Renting Maintance.(4 Posts)
Hi I was wondering if anyone of you lovely people have some advice for me, ive been in my property for nearly a year now, last summer I had a problem with ant & flying ants, I seemed to keep It under control and stopped them coming into the house. However they've come back with a vengeance! I'm really weary of putting ant powdered down as i have a very active 10 month old! they are all in the kitchen, they seem to be coming in somewhere near the back door, however the laminate has started to lift and I don't know if its because of the ants, I cant work out if they are living under there as they seem to be coming out of every crack and crevices they can find! I'm not sure how to bring this up to my landlord, in an ideal world I would like new laminate flooring which is sealed all the way round properly as this isn't, I think that would solve the ant problem as there would be no way of them getting in. I also would like to repaint the kitchen and and re gloss the doors and frames in the house as there marks on them from previous tenants, I'm more than happy to do this myself. I've never bothered my landlord with anything before, I'm just not sure on how to bring it up with her, I get really anxious in situations where I'm asking for things. Anyone got any advice? Thank you in advance!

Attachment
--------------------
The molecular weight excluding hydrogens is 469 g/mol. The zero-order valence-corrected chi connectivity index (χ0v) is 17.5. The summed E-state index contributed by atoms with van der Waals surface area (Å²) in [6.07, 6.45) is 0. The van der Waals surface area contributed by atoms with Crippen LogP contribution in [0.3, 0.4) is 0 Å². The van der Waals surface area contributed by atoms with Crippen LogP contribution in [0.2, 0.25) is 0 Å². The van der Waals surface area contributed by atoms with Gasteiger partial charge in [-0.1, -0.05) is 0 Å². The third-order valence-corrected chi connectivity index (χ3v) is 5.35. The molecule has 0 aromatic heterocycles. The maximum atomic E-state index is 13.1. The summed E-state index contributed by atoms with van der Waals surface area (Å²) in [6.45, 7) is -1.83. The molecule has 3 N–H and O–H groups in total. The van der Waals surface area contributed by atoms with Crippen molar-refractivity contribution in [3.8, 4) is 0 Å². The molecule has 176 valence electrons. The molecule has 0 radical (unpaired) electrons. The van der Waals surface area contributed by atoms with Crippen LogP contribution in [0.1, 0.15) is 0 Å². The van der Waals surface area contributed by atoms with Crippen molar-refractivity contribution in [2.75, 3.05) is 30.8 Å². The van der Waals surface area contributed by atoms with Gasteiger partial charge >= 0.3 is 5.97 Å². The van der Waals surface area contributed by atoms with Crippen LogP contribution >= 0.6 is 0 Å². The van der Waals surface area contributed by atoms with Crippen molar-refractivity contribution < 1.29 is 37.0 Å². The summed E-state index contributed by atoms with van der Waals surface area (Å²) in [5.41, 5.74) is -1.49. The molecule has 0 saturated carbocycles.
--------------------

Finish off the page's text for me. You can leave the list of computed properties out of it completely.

Bring up the floor lifting with your landlord. Also ask if they’d be happy for you to repaint.
As for the ants, it’s just the time of year. You cannot possibly seal every hole to stop ants. Mine come in under my well fitting doors. Ant powder outside and ant bait boxes inside help keep them out.
You sure these are not termites.
If the time of year for them.
They will eat you out of house and the house will fall down around you.
Get the landlord involved, this is a professional job and one that he/she needs to pay for.
The floor boards may need to be completed replaced with treated wood.
Laminate is a floating floor and it is normal to leave an expansion gap around the edges - this is usually hidden by the flooring running under the skirting boards or beading hiding the gap at the base of the skirtings. Sealing the edges is not a good idea and would potentially cause worse lifting if the flooring can't expand and contract with changes in temperature, etc.
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